Political People and Their Moves
The number one numbers whiz in the governor's office, Albert Hawkins, is taking leave to move from the Pink Building to the office tower eight blocks away that houses the Guv's presidential campaign. He says he'll do some analysis, assisting Bush on the road and the like. He says this will probably be his only chance to do such a thing, then corrects himself to add "until his reelection campaign." His deputy, Wayne Roberts, stays behind as the governor's chief state budgeteer... Cassie Carlson Reed, who has worked all over state government for the last 25 years, is the new executive director at the Texas Workforce Commission. Reed, who had been a division director for TWC, has worked as a legislative and congressional aide and in several other state agencies. She's been at TWC since 1998... Yet another official in the University of Texas System is leaving. Dr. M. David Low, who heads the UT Health Science Center in Houston, is resigning his post after 11 years and will return to teaching at the school. He cited health reasons in a resignation statement... Wendy Taylor cuts out after three-and-a-half years working for Sen. Buster Brown, R-Lake Jackson. She'll be the new spokesperson for the Texas chapter of the National Federation of Independent Business... Shaun Davis signs on as political director for Democratic SD-3 candidate David Fisher. He worked for former U.S. Rep. Charlie Wilson for 10 years and most recently worked for Temple-Inland... Judicial spankings: Visiting District Judge H. Lon Harper was reprimanded by the State Commission on Judicial Conduct for trying to repair a couple of handguns, at the bench, while presiding over a death penalty case in Houston and for letting the bailiffs read magazines in court during the proceedings.
Appointments: Gov. Bush named Gordon Adams of Salado to the 169th Judicial District Court, which is in Bell County. Adams, a former city councilman and school trustee, will replace the late Judge Oliver Kelly... Bush appointed Marjorie Craft of DeSoto as a regent to the University of North Texas. She's a business consultant with degrees from UNT and from Texas Woman's University... The Guv picked Mac Cannedy Jr. of Wichita Falls and David Stephens of Plano as regents at Midwestern State University in Wichita Falls. Cannedy's an accountant; Stephens is a Jaguar automobile dealer... Deaths: Charles Alan Wright, a well-known legal scholar with particular expertise in federal courts and a professor at the University of Texas at Austin. He was 72.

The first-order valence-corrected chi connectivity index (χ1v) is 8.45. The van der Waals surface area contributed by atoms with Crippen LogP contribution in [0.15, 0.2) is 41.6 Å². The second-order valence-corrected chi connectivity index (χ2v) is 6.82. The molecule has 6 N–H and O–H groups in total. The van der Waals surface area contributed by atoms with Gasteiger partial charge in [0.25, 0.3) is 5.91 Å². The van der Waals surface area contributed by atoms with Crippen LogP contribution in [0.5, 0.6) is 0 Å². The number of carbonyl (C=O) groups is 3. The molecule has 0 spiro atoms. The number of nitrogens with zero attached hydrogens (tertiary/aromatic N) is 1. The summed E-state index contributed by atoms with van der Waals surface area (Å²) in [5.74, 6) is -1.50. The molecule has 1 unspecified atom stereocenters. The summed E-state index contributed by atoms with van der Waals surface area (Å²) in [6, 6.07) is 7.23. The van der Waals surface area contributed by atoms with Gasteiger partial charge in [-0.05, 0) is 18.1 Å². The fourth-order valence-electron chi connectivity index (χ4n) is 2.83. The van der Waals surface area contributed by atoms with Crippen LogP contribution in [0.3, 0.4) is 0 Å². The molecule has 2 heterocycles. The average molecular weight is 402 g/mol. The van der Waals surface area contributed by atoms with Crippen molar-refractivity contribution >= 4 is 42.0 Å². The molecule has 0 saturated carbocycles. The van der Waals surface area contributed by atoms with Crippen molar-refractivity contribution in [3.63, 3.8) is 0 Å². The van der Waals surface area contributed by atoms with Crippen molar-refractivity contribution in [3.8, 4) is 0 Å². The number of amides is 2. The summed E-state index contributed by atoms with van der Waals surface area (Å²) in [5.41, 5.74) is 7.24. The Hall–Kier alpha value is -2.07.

Quotes of the Week
Gov. George W. Bush updating Republican supporters on the status of the presidential race: "The good news is, I'm leading some of the polls. The bad news is, the election isn't tomorrow."
Former Democratic presidential nominee Michael Dukakis, who lost to Bush's father in 1988 after being 15 points ahead in the polls in July of that year, in an interview with The Dallas Morning News: "The first thing you ought to learn from 1988 is that the horse race numbers are meaningless. Those numbers were never real, and they never are."
Sen. Judith Zaffirini, D-Laredo, who is famous for callingearly morning meetings, making a pledge in the event that Bush is elected president and senators pick her to be presiding officer of the Senate: "I would commit not to call sessions at 7 o'clock in the morning."
Marc-David Seidel, a professor at UT Austin, on what consumers might do with all of the choices of local and long-distance phone companies: "Confusion creates apathy. If they make it confusing enough, people will say 'Forget it,' and not bother with switching."
Harry Potter author, owner and gazillionaire J.K. Rowling on being consistent as she writes the next three books in what is supposed to be a seven-volume run: "I don't think it would be faithful to the tone of the books to have somebody brought in from Texas or wherever it might be."
Lt. Gov. Rick Perry, after a highway patrol videotape showed him getting testy with a state trooper who pulled his Suburban to the side of the road for speeding: "At the end of the process, she looked up to [the driver] and said, 'Now, what was that guy's name again?'"
Texas Weekly: Volume 17, Issue 5, 17 July 2000. Ross Ramsey, Editor. George Phenix, Publisher. Copyright 2000 by Printing Production Systems, Inc. All Rights Reserved. Reproduction in whole or in part without written permission from the publisher is prohibited. One-year online subscription: $250. For information about your subscription, call (800) 611-4980 or email email@example.com. For news, email firstname.lastname@example.org, or call (512) 288-6598.